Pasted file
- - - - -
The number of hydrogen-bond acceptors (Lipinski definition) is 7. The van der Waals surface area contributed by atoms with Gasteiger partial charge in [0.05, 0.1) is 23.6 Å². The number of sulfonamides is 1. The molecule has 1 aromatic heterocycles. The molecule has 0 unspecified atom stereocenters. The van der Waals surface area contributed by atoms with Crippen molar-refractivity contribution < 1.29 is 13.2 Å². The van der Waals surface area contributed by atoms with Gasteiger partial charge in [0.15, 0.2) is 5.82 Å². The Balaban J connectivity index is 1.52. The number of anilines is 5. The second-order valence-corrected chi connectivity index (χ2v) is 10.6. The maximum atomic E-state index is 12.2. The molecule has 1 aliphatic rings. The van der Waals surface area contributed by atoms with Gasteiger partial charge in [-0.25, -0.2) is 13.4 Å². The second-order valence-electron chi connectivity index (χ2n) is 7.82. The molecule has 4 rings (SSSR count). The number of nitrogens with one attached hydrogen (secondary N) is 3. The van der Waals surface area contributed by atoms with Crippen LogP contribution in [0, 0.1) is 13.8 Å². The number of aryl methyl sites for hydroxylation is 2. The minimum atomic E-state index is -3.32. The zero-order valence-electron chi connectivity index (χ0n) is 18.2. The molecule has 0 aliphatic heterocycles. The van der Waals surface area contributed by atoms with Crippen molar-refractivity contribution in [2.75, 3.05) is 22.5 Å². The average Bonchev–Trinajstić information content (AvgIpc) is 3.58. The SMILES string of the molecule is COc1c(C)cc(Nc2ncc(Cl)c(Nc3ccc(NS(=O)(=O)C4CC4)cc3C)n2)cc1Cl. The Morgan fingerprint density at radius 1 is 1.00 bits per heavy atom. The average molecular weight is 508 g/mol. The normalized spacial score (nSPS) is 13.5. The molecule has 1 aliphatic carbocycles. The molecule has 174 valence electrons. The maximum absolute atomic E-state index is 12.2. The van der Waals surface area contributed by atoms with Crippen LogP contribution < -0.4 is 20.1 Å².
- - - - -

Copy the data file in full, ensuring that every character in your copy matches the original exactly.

The number of hydrogen-bond acceptors (Lipinski definition) is 7. The van der Waals surface area contributed by atoms with Gasteiger partial charge in [0.05, 0.1) is 23.6 Å². The number of sulfonamides is 1. The molecule has 1 aromatic heterocycles. The molecule has 0 unspecified atom stereocenters. The van der Waals surface area contributed by atoms with Crippen molar-refractivity contribution < 1.29 is 13.2 Å². The van der Waals surface area contributed by atoms with Gasteiger partial charge in [0.15, 0.2) is 5.82 Å². The Balaban J connectivity index is 1.52. The number of anilines is 5. The second-order valence-corrected chi connectivity index (χ2v) is 10.6. The maximum atomic E-state index is 12.2. The molecule has 1 aliphatic rings. The van der Waals surface area contributed by atoms with Gasteiger partial charge in [-0.25, -0.2) is 13.4 Å². The second-order valence-electron chi connectivity index (χ2n) is 7.82. The molecule has 4 rings (SSSR count). The number of nitrogens with one attached hydrogen (secondary N) is 3. The van der Waals surface area contributed by atoms with Crippen LogP contribution in [0, 0.1) is 13.8 Å². The number of aryl methyl sites for hydroxylation is 2. The minimum atomic E-state index is -3.32. The zero-order valence-electron chi connectivity index (χ0n) is 18.2. The molecule has 0 aliphatic heterocycles. The van der Waals surface area contributed by atoms with Crippen molar-refractivity contribution in [2.75, 3.05) is 22.5 Å². The average Bonchev–Trinajstić information content (AvgIpc) is 3.58. The SMILES string of the molecule is COc1c(C)cc(Nc2ncc(Cl)c(Nc3ccc(NS(=O)(=O)C4CC4)cc3C)n2)cc1Cl. The Morgan fingerprint density at radius 1 is 1.00 bits per heavy atom. The average molecular weight is 508 g/mol. The normalized spacial score (nSPS) is 13.5. The molecule has 1 aliphatic carbocycles. The molecule has 174 valence electrons. The maximum absolute atomic E-state index is 12.2. The van der Waals surface area contributed by atoms with Crippen LogP contribution < -0.4 is 20.1 Å².